ASIO working to prevent foreign spies from stealing Australian coronavirus vaccine research

ASIO

ASIO working to prevent foreign spies from stealing Australian coronavirus vaccine research

Scientists searching for a COVID-19 vaccine have received assistance from an unlikely source — Australia’s top spies.

The Australian Security Intelligence Organisation (ASIO) has been working with medical institutions and scientific organisations to ensure their highly sought-after research is not stolen.

The threat comes at a time when the nation’s defence and space sectors are already being targeted, and there are more foreign spies in Australia than ever before.

Medical research under attack

Intelligence agencies say there has been a noticeable increase in attempts by other countries to steal medical information relating to coronavirus.

Australia recently called out Russia after the United States, United Kingdom and Canada declared Russian hackers had targeted organisations involved in developing a COVID-19 vaccine.

In July, the United States Justice Department accused the Chinese Government of hacking firms developing vaccines.

The Australian Cyber Security Centre has publicly stated it has been working to prevent cyber-attacks related to COVID-19.

In an exclusive interview with the ABC, ASIO director-general Mike Burgess confirmed some of his officers were also assisting.

“There is great interest in medical breakthroughs … sometimes it can be done through covert means [and] that is on the rise,” he said.

“We are very much attuned to that and we and others in the community have been active in helping the research institutions understand that’s possible.

“Where we see things happening, together we are helping them deal with it.”

Aside from talking to medical institutions and scientific organisations about the threat, Mr Burgess confirmed ASIO has carried out some “operational activity” but refused to provide details.

Spying and threats during a pandemic

COVID-19 has changed the way organisations across the world operate and Mr Burgess says ASIO is no different.

“We have managed to maintain a hold on priority targets but we have had to go back to some old fashioned tradecraft,” he said.

Mr Burgess said ASIO officers had to change how they communicated and met up with people.

“We have gone back to old tradecraft — including perhaps not [leaving messages] under a rock — but how we might leave a message for one of our sources, it’s gone back to the old-fashioned way, not technology.”

He said spies and terrorists had used COVID-19 to their advantage, with extremist ideology spreading quickly because more people were online.

Traditionally, major gatherings have been a target for terrorists.

But most large events have been cancelled and shopping centre crowds are much smaller due to coronavirus restrictions.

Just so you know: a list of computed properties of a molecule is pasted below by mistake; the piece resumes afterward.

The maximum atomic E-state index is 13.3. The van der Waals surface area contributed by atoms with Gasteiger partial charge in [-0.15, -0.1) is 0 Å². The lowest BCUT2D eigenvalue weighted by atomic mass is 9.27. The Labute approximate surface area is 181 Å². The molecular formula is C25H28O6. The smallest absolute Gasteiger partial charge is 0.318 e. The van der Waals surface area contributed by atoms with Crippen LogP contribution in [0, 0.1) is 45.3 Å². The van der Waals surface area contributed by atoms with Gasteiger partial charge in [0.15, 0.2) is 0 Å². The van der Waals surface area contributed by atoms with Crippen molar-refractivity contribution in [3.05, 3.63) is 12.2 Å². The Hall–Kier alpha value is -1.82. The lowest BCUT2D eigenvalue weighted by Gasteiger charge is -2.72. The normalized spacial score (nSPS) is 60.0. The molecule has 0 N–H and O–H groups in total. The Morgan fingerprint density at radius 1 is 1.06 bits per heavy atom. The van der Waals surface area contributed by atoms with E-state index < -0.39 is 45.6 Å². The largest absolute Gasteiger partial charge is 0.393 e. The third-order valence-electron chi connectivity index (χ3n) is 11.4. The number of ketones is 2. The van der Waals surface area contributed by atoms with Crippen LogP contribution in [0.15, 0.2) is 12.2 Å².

Despite that, Mr Burgess said the threat was still real.

“The most likely attack in this country is car-borne or a knife attack,” he said.

“Maybe shopping centres aren’t busy but sadly hospitals are — so people who chose to do those things have other ways to cause harm.”

Threat to defence and space sectors continues

Before the coronavirus pandemic, other nations had already been trying to get their hands on information about Australia’s expanding military defence capabilities.

Mr Burgess said that threat had not gone away during the pandemic and he was “deeply concerned” Australia’s efforts to build new defence equipment and technology was an “attractive target” for foreign governments and spies.

The ABC recently revealed Defence had raised concerns foreign spies posed an extreme threat to Australia’s shipbuilding plan.

The situation is reminiscent of the Cold War era, when the Russians collected information about the Woomera missile project.

Mr Burgess said the level of foreign interest in Australia’s defence sector now was the same as “at the height of the Cold War”.

He also said high-tech industries such as the space sector were targets.

“Some countries have a rapacious appetite for intellectual property, they will go via covert means to steal that,” he said.

“That is very much a problem and one we are focused on.”

Who is targeting Australia?

Behind closed doors, members of the intelligence community have named Russia and China as countries of concern when it comes to foreign interference.

But Mr Burgess refused to say who was on ASIO’s watchlist.

“There are many countries involved in espionage and I worry about more than two,” he said.

But he did confirm ASIO was watching its allies.

“In the spying game, yes, sometimes you are both friends and sometimes we catch some of our friends out,” Mr Burgess said.

With more spies in Australia now than ever before, Mr Burgess said the disguises many assumed allowed them to blend into the community.

“They might be here as a tradesman, a businessperson, even a journalist perhaps, a whole range of professions,” he said.

“They are living their lives normally, but they also have another task that they don’t declare.”

First published on ABC News.

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